Table 6. Macrobeat and Microbeat Rhythm Solfege Based on Beat Functions. Adapted from Jump Right In: The Music Curriculum (Bolton et al., 2000, 2001; Taggart, et al., 2004, 2006),

Meter     Macrobeat     Microbeats
Usual Duple     DU     DU DE
Usual Triple    DU     DU DA DI
Usual Combined     DU     DU DA DI, DU DE or
DU DE, DU DA DI
Unusual Paired     DU     DU BE DU BA BI or
DU BA BI DU BE
Unusual Unpaired    
DU     DU BE DU BE DU BA BI or
DU BE DU BA BI DU BE
or
DU BA BI DU BE DU BE

Theory, Method, Techniques and The Gordon Approach
According to Gordon (2007b), “The Gordon Approach” must not be confused with Music Learning Theory, method, or technique. Music Learning Theory is not a method, nor is it a set of techniques, but teachers and curriculum administrators may use Music Learning Theory to develop their own music education methods, techniques, and curriculums grounded in audiation development.
   
Methods and techniques are unique to each teacher. Though teachers may align themselves with one or more music education approaches, they must, in the end, define their music education practices individually. “The Gordon Approach”, therefore, is unique to Gordon himself. Teachers who use Gordon’s Music Learning Theory must examine and develop their music education practices and lead their students to independent musicianship through audiation. As they do so they refine their music teaching and learning methods while using developmentally appropriate techniques.

Summary
Each human has the potential to learn music through audiation. Ideally, informal music guidance and audiation development begin as early in life as possible. Teachers who practice Music Learning Theory must be aware that students, regardless of age, need guidance through the types and stages of preparatory audiation before they are ready for formal music instruction based on skill learning sequence, tonal learning sequence, rhythm learning sequence, and pattern learning sequences. As children exit the types and stages of preparatory audiation and begin to function in tonalities and meters, school music instruction may be approached as a period of developing music listening, performing, and audiation/improvisation vocabularies through movement, rhythm, speech, singing, and percussion instrument activities as children progress that lead to meaningful music reading and writing.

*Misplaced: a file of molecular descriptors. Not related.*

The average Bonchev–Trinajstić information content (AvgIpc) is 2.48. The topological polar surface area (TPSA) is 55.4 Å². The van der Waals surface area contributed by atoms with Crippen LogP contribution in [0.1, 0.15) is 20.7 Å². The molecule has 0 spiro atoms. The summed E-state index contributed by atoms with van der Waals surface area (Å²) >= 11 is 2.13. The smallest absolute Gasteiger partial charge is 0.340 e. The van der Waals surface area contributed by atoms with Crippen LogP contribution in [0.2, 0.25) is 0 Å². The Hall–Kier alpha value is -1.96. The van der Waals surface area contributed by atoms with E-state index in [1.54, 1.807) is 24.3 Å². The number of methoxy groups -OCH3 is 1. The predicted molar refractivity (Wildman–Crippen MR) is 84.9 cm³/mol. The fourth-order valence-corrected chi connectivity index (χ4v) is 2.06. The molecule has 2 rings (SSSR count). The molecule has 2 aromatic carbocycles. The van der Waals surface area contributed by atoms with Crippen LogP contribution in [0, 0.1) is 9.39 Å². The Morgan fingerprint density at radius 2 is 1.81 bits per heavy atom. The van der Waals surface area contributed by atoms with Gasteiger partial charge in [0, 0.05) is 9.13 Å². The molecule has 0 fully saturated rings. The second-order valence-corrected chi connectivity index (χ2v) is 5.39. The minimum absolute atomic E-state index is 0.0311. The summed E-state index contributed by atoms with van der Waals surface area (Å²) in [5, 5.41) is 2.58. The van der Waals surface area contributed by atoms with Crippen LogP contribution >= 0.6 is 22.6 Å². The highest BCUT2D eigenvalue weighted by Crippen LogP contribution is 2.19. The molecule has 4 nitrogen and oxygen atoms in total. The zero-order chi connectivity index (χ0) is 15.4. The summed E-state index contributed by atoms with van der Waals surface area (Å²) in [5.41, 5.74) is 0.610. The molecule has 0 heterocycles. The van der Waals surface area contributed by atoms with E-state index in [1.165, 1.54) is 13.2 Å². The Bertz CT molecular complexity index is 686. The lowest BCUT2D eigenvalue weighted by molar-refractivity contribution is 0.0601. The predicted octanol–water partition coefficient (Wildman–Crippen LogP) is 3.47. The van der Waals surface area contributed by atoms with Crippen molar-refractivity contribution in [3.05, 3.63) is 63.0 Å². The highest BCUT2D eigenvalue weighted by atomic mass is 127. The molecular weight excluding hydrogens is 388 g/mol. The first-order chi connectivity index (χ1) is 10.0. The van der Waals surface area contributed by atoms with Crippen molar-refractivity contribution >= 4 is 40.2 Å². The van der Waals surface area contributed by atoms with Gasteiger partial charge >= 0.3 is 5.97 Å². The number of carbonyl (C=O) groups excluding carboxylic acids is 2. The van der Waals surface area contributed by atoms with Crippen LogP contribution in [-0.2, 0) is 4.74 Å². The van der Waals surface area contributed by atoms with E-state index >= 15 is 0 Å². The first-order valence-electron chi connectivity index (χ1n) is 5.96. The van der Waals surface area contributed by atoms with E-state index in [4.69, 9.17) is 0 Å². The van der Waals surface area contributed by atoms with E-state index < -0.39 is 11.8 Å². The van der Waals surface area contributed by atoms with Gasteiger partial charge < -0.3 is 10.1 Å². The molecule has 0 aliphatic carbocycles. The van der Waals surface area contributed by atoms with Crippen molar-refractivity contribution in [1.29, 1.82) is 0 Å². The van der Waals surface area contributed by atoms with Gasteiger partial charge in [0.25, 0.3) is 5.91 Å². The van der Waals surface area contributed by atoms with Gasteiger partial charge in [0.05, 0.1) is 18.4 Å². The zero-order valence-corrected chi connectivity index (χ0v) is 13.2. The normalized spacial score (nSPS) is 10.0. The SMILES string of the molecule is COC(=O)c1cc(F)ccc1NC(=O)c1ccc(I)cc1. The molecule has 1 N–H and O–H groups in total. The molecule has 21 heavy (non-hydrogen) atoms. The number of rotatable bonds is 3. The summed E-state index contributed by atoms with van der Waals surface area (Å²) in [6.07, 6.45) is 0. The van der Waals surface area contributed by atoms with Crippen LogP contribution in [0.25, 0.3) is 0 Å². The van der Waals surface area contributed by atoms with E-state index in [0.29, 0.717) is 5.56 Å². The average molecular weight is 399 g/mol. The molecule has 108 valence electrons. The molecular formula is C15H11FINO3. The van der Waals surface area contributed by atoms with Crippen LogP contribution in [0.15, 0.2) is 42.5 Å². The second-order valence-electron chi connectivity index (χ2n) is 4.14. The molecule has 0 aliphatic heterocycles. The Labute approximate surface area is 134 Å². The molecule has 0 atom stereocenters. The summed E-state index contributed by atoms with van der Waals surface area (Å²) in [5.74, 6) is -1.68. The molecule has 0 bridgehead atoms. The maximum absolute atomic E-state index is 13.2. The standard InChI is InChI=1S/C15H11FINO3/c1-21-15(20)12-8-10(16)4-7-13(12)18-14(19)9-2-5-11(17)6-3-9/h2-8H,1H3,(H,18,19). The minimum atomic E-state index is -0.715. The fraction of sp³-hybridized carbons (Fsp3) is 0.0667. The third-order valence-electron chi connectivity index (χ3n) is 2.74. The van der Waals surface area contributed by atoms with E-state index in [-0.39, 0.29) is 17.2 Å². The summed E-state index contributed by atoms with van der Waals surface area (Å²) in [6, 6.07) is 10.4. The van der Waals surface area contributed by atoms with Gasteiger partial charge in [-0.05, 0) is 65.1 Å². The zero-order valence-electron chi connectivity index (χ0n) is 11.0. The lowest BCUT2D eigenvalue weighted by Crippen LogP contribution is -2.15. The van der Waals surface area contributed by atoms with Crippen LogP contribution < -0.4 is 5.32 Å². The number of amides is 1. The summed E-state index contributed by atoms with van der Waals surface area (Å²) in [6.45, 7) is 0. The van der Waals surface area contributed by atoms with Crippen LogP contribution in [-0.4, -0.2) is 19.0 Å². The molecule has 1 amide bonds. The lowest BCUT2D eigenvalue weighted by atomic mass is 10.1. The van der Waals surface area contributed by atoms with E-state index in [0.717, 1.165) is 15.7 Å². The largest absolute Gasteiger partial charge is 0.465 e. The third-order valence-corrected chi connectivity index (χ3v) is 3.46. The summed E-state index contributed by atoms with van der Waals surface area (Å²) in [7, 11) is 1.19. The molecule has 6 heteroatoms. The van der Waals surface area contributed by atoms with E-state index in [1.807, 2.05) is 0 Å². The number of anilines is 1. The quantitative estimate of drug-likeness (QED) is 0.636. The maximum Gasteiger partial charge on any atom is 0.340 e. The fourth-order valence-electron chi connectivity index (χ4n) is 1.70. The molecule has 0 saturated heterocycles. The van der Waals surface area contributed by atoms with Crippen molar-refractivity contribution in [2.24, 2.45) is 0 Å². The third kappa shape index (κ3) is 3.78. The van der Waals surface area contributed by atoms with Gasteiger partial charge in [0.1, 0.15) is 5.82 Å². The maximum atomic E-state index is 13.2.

When using Music Learning Theory, teachers assist children in becoming independent musicians through audiation. Audiation is music thinking. When children audiate, they do more than remember pitches, intervals, durations, or rhythms. They think tonal patterns and rhythm patterns in the contexts of tonalities and meters, respectively. Through a whole-part-whole learning process, children develop movement, rhythm, and tonal vocabularies as they are guided through sequential audiation processes of music imitation, generalization, creativity, improvisation, reading, writing, and composition through learning sequence activities and classroom activities (Gordon, 2007b, 2007d). Throughout music skill development based on the tenets of Music Learning Theory, the focus is music learning processes, rather than music products.

Background
After playing tuba and string bass in the Army, playing string bass with the Gene Krupa Band, earning a bachelor’s and master’s degrees in string bass performance from the Eastman School of Music, and earning a second master’s degree in from the Ohio University College of Education, Edwin E. Gordon accepted a fellowship at the University of Iowa. When first arriving in Iowa, Gordon taught music, early childhood through grade 12, in The University Laboratory Schools while completing graduate studies and teaching undergraduate music methods courses at the University of Iowa during the 1950s. While doing so he became extremely interested in how humans learn when they learn music. For 16 years at Iowa, first as a doctoral student, and then as a professor, Gordon investigated music learning processes and developed the Musical Aptitude Profile (Gordon, 1965/1995), the Iowa Tests of Music Literacy (1971/1991), and The Psychology of Music Teaching (1971), where he first introduced Music Learning Theory (Gordon, 2006, 2007b, 2007c, 2007d).
   
From 1972-79 Gordon (2007b) taught and conducted research at the State University of New York in Buffalo. During that time he continued his investigations of music learning processes and developed Learning Sequence and Patterns in Music (1976), the Primary Measures of Music Audiation (1979) and the Intermediate Measures of Music Aptitude (1982).
   
After leaving SUNY-Buffalo, Gordon (2006b) became director of the doctoral program at Temple Unviersity in Philadelphia, PA where he held the Carl E. Seashore Chair for Research in Music Education from 1979-1997. While in that position Gordon continued his objective study of music aptitude, publishing the Advanced Measures of Music Audiation (1989), and Designing Objective Research in Music Education (1986). He also extended his interests in early childhood music development, publishing A Music Learning Theory for Newborn and Young Children (1990/2003) and Audie (1989).